Isle of Dogs:Wes Anderson’s latest is a decidedly minor piece of his filmography (particularly when compared to his previous work of stop-motion animation, the dazzling Fantastic Mr. Fox) – a bit too busy in its storytelling, a bit too reliant on the crutches of other-ism and white saviors. But there’s much to admire here: the animation is charming, Anderson’s compositions are (as ever) immaculate, the voice cast is uproarious (Bryan Cranston, Jeff Goldblum, and Scarlett Johansson are especially good), and there’s a moment of sheer emotion – focusing on the look in the hero dog’s eyes when he’s really, truly hugged – that’s overwhelming.

A Quiet Place: John Krasinski directs and co-stars (alongside wife Emily Blunt) in this taut, gripping thriller that builds its scares around an inevitability: the puncturing of silence. They play parents of a family hiding in the woods following an invasion by aliens who are drawn (and drawn to kill) by sound, and much of the film’s early stretch merely dramatizes their little rituals and routines. Krasinksi risks boring the audience here, but to an end: the tiniest disruptions become that much more startling and scary, and every little detail is a ticking bomb we’re expecting to explode. All the performers are excellent; Blunt is particularly sturdy, building her character’s regret and guilt into stern determination, but Krasinski’s quiet closing moments find the picture’s emotional truth. (Includes featurette.)

Lean on Pete: The new drama from writer/director Andrew Haigh is nothing you’d expect from either Weekend or 45 Years, aside from the fact that it’s vividly drawn and elegantly executed. Charlie Plummer stars as 15-year-old Charley, who falls in with an aging, “broker than he used to be” cowboy (Steve Buscemi), which begins a journey of both emotional growth and human desperation. He is, after all, just a kid, and when bad turns come his way, they’re sudden and scary. Haigh colors in his journey with beautiful Northwestern locations and finely-drawn supporting characters, building a little world for his protagonist to inhabit, and (we suspect) transcend. What a lovely, introspective movie this is. (Includes featurette.)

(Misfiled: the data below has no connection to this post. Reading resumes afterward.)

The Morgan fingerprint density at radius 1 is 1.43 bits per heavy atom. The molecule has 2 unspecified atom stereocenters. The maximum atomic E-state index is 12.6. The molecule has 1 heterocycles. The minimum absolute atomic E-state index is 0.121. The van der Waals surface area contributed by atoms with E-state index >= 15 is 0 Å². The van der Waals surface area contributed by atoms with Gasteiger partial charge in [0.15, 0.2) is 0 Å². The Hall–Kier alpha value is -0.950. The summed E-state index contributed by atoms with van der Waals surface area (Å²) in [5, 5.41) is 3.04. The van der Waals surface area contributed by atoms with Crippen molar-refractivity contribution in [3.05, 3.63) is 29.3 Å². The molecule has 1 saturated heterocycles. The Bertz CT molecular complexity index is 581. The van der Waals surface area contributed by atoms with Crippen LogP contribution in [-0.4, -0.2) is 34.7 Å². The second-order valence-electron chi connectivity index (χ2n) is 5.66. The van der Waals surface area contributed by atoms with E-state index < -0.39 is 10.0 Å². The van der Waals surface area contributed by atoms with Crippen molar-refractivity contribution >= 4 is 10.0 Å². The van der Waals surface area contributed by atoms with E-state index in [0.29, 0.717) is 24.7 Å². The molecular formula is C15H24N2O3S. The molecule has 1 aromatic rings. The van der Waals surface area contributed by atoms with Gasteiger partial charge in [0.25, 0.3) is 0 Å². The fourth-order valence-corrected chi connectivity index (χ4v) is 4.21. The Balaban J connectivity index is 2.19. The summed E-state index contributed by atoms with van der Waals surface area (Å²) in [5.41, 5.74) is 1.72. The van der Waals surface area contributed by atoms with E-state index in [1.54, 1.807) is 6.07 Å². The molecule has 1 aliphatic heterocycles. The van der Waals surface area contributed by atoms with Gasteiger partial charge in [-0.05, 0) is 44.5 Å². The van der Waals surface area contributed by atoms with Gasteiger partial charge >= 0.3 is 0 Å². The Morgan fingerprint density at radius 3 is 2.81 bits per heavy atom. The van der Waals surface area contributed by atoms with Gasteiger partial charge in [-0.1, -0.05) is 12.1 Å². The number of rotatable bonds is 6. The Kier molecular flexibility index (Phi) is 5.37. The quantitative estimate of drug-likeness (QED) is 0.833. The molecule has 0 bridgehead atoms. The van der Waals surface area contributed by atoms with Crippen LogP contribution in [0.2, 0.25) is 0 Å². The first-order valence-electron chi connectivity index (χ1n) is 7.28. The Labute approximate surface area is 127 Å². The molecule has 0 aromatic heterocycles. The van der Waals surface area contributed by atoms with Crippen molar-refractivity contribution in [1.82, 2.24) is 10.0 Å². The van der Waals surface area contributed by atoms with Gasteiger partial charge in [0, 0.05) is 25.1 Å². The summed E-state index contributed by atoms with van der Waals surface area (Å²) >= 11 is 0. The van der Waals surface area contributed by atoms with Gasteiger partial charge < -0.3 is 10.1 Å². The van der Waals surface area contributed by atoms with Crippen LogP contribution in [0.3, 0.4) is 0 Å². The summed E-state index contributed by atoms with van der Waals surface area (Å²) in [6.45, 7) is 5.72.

Disobedience: We can put aside our true selves, our dreams and our desires, but they have a way or roaring back to life when we least expect it. That’s what happens in this emotionally overwhelming drama from co-writer/director SebastiánLelio (A Fantastic Woman), telling the story of a love triangle from years ago that’s suddenly, forcefully reignited – and resituated. Leilo builds tension like a thriller-maker, mining emotions buried and things left unsaid, while paying considerable attention to the social formalities that necessitate such secrets. And every performance is a gem, though Rachel McAdams is particularly vivid as a Jewish Orthodox wife who discovers a fire still burning inside her. (No bonus features.)


sex, lies, and videotape: The impact of Steven Soderbergh’s debut film cannot be understated: here, at the end of one of the loudest and dumbest decades in Hollywood history, was a movie that was basically about four people talking. It didn’t hurt that they were talking about sex (nothing like a provocative title to pack ‘em in at the art house), but this was, in many ways, the template for the ‘90s indie boom: actors on the rise, low budget, brainy subject matter, muted but memorable style. The picture’s surprise win at Cannes and successful wide release via up-and-coming distributor Miramax jump-started the upcoming indie movement. Also new to Criterion, it’s held up quite nicely (even Andie MacDowell is good in it), and plays even better as the origin story for one of the most idiosyncratic and accomplished directors of our time. (Includes audio commentary, featurettse, new introduction, new and archival interviews, deleted scene, and trailers.)

The Life and Times of Judge Roy Bean: Director John Huston and screenwriter John Milius, two masters (albeit in different eras) of cinematic explorations of masculinity and machismo, collaborated on this 1972 revisionist Western – new on Blu from Warner Archive – in which Paul Newman stars as the practitioner of a very specific brand of frontier justice. What sounds (particularly with Milius’s name attached) like pure might-makes-right fantasy is anything but, instead veering into the eccentricity of its characters and the wild wooliness of its cast (which includes Ava Garner, Roddy McDowell, Anthony Perkins, Richard Farnsworth, the late Tab Hunter, and Huston himself)). And Newman is magnificent, caught smack-dab in a period of rich reinvention from heartthrob leading man to quirky character actor. (Includes trailer.)